While reconnecting with my colleague Jan Moorman, now a UX researcher at Walmart eCommerce, I found an article she and another practitioner wrote about personas. The main points definitely bear repeating:
- Half-baked and research-free personas can do more harm than good.
- To be truly useful, personas should be based on actual research and should focus on “goals, motivations, and expectations.”
- Ground your personas with (relevant) details from real users.
- Evangalize your personas.
Regarding points 2 and 3: I’ve always felt that personas containing extraneous personal detail (“Dale is a yoga practitioner who likes skeet shooting and extreme chess and dotes on his 3 bichon frise puppies”) can actually be off-putting instead of empathy-generating. And I’ve also strived to annotate my personas with user profiles to connect them to the raw data. So I was pleased to see them advocating for this as well.
As far as evangelizing personas…well, you’re reading the blog of a guy whose UX team at a former company laminated their user personas and distributed them to the executive team. So yeah.
Love, Hate, and Empathy: Why We Still Need Personas :: UXmag
I was fortunate to be asked to run a half-day workshop at the UX Strategies Summit this week. The goal of the workshop was to provide attendees with perspective and tools to take a strategic approach toward embedding user experience practices and processes more deeply into their organizations. Enjoy.
I just finished presenting at the 2015 UX Strategies Summit on how UX, product and development can work together to identify and prototype new product opportunities. Enjoy.
I’ve updated the UX Kit with some good stuff. What’s new? How about:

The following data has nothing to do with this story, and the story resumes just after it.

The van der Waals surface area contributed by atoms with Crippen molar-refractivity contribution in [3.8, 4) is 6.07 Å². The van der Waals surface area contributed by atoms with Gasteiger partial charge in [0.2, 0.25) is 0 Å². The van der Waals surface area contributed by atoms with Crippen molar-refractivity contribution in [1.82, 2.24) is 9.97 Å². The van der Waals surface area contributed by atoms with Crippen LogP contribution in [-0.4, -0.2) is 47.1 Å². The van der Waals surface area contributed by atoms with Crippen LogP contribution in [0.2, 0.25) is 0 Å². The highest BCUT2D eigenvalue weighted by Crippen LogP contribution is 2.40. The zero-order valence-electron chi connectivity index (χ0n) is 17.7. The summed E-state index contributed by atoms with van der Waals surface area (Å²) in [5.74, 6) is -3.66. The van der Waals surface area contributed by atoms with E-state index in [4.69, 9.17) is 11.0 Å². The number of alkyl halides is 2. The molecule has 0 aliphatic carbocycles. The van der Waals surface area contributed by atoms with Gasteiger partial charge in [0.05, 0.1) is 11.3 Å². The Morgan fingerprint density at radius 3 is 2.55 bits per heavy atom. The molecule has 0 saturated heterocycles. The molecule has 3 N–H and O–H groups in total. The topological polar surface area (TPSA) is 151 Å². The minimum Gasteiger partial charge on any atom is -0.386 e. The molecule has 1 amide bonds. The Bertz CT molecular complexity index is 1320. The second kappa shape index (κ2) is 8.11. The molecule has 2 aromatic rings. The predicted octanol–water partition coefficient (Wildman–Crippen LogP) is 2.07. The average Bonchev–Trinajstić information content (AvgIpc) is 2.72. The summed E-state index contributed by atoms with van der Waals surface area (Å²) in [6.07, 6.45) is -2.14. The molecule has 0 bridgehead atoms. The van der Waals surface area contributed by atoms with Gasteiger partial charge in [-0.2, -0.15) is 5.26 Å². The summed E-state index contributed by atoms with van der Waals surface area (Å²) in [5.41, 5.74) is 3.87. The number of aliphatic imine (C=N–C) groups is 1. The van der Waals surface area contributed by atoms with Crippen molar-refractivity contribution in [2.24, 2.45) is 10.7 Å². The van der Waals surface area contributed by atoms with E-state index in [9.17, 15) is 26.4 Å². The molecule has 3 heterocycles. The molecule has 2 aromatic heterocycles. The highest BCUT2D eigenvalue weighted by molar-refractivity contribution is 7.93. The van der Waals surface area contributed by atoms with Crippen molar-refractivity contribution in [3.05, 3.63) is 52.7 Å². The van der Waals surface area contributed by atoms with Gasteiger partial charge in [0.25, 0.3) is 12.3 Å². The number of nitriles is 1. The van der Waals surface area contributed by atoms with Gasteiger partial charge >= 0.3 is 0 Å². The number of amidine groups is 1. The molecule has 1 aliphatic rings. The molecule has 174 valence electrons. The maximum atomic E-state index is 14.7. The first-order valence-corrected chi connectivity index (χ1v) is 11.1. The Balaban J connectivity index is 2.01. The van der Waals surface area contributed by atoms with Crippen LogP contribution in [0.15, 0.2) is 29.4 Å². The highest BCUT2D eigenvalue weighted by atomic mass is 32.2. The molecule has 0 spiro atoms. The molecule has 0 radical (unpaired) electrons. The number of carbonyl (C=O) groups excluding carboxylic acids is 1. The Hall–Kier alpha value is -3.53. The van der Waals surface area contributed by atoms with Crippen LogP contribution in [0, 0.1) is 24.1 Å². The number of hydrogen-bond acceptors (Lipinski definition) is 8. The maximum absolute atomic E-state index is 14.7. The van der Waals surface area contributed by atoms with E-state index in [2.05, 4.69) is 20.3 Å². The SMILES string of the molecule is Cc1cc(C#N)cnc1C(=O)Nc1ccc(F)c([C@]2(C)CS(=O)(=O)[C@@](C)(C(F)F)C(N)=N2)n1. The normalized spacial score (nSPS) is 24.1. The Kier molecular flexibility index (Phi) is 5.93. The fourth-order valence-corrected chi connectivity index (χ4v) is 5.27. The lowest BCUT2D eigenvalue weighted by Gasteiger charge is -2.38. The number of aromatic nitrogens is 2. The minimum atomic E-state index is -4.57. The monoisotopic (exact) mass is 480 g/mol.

- Updated all the UX position descriptions.
- Added two new position descriptons – UX Strategist and Content Strategist / Information Designer.
- (At long last) Added a section discussing how UX and Agile processes can work together.
- Updated the salary info per the 2014 UXPA Salary Survey.
I also updated the Creative Commons license to Attribution-ShareAlike 4.0 International. Which means all this sweet sweet content is yours to use and modify as you see fit.
Please enjoy and share.
I’m excited to be speaking at the UX Strategies Summit, coming up June 9-11 in downtown San Francisco. I’ll be running a workshop and giving a talk. The workshop is almost full – 8 seats left – and I’d love to see you there.
Workshop: Embedding UX Processes Within Your Ideation, Design, Dev and Release Cycle
Description: The war is over, and UX has won. Thanks to the ubiquity of easy-to-use web applications and mobile apps, everyone from C-levels on down recognize that good user experience design is now just table stakes. It’s part of the cost of doing business.
However, as the saying goes, you can win the war but lose the peace. Even with the best of intentions, many organizations still don’t know how to effectively incorporate UX processes into their product life cycle activities. And they’re looking to you for leadership, UX practitioner, product owner, scrum master, or whoever you are!
In this workshop, we’ll work on:
- How to identify and cultivate UX champions
- How to leverage small tactical UX wins to drive toward a strategic UX approach
- How to get the right UX activities embedded into the right places in your organization’s product life cycle…without giving your stakeholders sticker-shock (or project plan conniption fits)
Talk: Decision Insurance: Iterative Prototyping To Reduce Business Risk
Description: As UX professionals, we appreciate the value of iterative design. After all, who doesn’t want user feedback on a new design or a redesign? It helps us understand where our designs hit the mark, and where we might’ve missed a key user need or misunderstood something about the users’ mental model.
But there’s a whole other level to iterative design: the reduction of business risk. One of my mentors, a VP of Product Management at a former company, asked me why he should let my team take two weeks out of the schedule to test and revise a design in prototype form. I told him our typical UX justifications. When I was done, he looked at me and said “I get it now. You’re my decision insurance. If we make a product decision, you can test it before release.”